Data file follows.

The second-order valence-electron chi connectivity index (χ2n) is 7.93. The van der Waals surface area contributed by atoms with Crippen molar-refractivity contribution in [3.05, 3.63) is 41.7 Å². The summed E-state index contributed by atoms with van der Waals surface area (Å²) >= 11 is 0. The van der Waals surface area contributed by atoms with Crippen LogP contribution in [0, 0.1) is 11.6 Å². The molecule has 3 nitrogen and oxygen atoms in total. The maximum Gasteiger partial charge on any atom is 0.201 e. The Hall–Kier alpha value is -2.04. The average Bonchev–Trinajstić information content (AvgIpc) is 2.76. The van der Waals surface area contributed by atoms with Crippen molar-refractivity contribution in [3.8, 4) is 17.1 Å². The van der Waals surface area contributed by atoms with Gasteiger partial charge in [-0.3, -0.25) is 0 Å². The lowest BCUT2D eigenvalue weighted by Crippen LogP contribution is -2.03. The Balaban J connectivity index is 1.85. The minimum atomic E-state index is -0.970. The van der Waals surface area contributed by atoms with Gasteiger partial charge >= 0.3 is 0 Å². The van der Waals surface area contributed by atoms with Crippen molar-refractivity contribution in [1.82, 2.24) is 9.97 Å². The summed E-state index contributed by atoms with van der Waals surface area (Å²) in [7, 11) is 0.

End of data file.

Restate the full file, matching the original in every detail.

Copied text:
The second-order valence-electron chi connectivity index (χ2n) is 7.93. The van der Waals surface area contributed by atoms with Crippen molar-refractivity contribution in [3.05, 3.63) is 41.7 Å². The summed E-state index contributed by atoms with van der Waals surface area (Å²) >= 11 is 0. The van der Waals surface area contributed by atoms with Crippen LogP contribution in [0, 0.1) is 11.6 Å². The molecule has 3 nitrogen and oxygen atoms in total. The maximum Gasteiger partial charge on any atom is 0.201 e. The Hall–Kier alpha value is -2.04. The average Bonchev–Trinajstić information content (AvgIpc) is 2.76. The van der Waals surface area contributed by atoms with Crippen molar-refractivity contribution in [3.8, 4) is 17.1 Å². The van der Waals surface area contributed by atoms with Gasteiger partial charge in [-0.3, -0.25) is 0 Å². The lowest BCUT2D eigenvalue weighted by Crippen LogP contribution is -2.03. The Balaban J connectivity index is 1.85. The minimum atomic E-state index is -0.970. The van der Waals surface area contributed by atoms with Gasteiger partial charge >= 0.3 is 0 Å². The van der Waals surface area contributed by atoms with Crippen molar-refractivity contribution in [1.82, 2.24) is 9.97 Å². The summed E-state index contributed by atoms with van der Waals surface area (Å²) in [7, 11) is 0.